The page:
REACH Regulations in the EU – What does it mean?
The European Union has banned certain pigments used in tattoo inks due to concerns over their safety. This ban is part of the broader REACH (Registration, Evaluation, Authorization, and Restriction of Chemicals) regulations to ensure safer tattooing practices across the EU. The specific substances targeted by this ban include carcinogenic, mutagenic, and reprotoxic substances and chemicals prohibited in cosmetics, skin sensitizers, irritants, and certain pigments. The primary pigments under restriction are Pigment Blue 15 and Pigment Green 7, with the ban taking effect in January 2023 following an additional one-year derogation period granted for these two pigments. The EU allowed the derogation period to allow businesses more time to find safe alternatives.
The ban has sparked significant debate and concern within the tattoo industry. Many tattoo artists, such as Boris Pramatarov and Mikki Bold, have expressed concerns about how the restriction, especially on the blue and green pigments, limits their ability to create colorful tattoos, as these colors are integral to their work. With no substitutes currently available for these pigments, the ban could lead to the disappearance of a significant portion of the color palette used in tattoos.
Despite the restrictions, some scientific research suggests that the link between tattoo inks and cancer is not conclusively proven. While certain substances in tattoo inks have been identified as carcinogenic, a direct link between tattoo inks and cancer hasn’t been firmly established. The long-term health effects of tattoos, including their potential link to increased cancer risk, are still being investigated.
As a result of the ban, there is a concern that it could negatively impact the economic competitiveness of European tattoo artists and potentially lead to the rise of illegal tattooing practices. Additionally, there are efforts within the industry to find alternatives. For instance, biomedical engineering research explores the development of tattoo inks using nanotechnology, which could offer safer blue pigments with unique biomedical properties.
Overall, the EU’s move to ban certain tattoo ink pigments stems from a precautionary approach to public health, prioritizing eliminating potentially harmful chemicals. However, it also challenges the tattoo industry regarding artistic expression and economic impact.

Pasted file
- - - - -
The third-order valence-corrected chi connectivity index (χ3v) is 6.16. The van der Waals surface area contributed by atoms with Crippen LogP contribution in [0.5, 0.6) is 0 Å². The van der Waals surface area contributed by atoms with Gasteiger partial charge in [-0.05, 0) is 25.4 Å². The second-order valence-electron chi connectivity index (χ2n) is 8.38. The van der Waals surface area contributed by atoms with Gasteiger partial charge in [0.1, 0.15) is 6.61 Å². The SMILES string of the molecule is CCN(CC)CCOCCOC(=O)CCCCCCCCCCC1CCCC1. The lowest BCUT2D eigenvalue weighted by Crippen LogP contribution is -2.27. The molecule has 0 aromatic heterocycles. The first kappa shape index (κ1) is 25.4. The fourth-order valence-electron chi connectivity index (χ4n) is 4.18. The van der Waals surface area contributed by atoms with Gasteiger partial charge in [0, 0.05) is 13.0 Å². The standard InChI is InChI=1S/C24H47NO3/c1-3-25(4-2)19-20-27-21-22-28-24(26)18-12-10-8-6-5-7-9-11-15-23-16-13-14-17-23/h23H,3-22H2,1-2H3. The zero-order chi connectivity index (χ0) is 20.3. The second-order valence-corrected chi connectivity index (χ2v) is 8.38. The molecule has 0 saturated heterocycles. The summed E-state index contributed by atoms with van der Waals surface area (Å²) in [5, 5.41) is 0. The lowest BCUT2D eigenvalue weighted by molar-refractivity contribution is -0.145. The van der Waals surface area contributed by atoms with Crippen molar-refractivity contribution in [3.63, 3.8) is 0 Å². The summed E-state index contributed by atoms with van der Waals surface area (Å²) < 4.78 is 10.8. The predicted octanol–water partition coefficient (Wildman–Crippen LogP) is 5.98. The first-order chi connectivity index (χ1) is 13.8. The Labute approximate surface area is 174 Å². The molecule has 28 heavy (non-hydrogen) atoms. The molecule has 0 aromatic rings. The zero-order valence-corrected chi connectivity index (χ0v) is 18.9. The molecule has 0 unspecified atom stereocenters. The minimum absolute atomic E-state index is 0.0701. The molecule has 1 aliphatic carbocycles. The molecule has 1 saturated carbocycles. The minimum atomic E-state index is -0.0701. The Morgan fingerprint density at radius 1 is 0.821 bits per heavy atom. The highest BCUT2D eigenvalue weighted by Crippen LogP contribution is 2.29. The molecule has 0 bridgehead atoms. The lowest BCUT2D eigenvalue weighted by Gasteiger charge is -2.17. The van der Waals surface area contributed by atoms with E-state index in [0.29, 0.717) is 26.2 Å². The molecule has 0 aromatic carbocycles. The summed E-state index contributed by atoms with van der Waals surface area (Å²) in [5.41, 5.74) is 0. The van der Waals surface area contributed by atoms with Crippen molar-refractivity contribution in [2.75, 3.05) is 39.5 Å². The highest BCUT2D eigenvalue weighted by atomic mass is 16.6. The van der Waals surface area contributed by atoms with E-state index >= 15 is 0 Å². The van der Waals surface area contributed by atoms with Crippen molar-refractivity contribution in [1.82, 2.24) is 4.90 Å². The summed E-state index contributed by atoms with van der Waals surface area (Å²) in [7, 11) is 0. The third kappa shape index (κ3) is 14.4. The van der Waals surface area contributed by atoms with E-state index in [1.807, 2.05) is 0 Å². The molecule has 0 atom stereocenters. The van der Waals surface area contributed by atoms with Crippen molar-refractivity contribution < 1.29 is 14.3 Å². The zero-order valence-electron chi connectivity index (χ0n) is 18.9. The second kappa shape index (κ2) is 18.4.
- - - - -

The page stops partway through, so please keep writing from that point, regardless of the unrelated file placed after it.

What about the FDA and the new MOCRA law?
The Modernization of Cosmetics Regulation Act of 2022 (MoCRA) in the United States represents a significant expansion of the Food and Drug Administration’s (FDA) authority to regulate cosmetics, marking the most substantial change in this area since the Federal Food, Drug, and Cosmetic Act of 1938. MoCRA aims to ensure the safety of cosmetic products used by consumers daily.
Critical elements of MoCRA include:
- Facility Registration: Manufacturers and cosmetics processors must register their facilities with the FDA. This registration must be renewed every two years, and any changes must be updated within 60 days.
- Product Listing: Responsible persons, the manufacturer, packer, or distributor whose name appears on the product label, must list each marketed cosmetic product with the FDA. This listing must include product ingredients and be updated annually.
- Adverse Event Reporting: MoCRA mandates that serious adverse events associated with the use of cosmetic products must be reported to the FDA within 15 business days.
- Safety Substantiation: Companies are responsible for ensuring and maintaining records to substantiate the safety of their cosmetic products.
- Increased FDA Enforcement Authority: The FDA now has broader authority, including mandatory recall authority for cosmetics that are determined to be harmful and the ability to suspend a facility’s registration.
- Compliance Deadlines: While the initial deadline for compliance with the facility registration and product listing requirements was December 29, 2023, the FDA has delayed enforcement until July 1, 2024. However, companies were expected to comply with other MoCRA requirements by the December 29, 2023 deadline.
Also, MoCRA does not prevent individual states from enacting laws to ban or restrict cosmetic ingredients. States like California, Colorado, Maryland, Maine, Minnesota, New York, Oregon, and Washington have passed various laws regulating chemicals in cosmetics.
Overall, MoCRA is a significant step towards enhancing the safety and regulation of cosmetic products in the United States, aligning with a growing consumer demand for safer personal care products and increased regulatory oversight.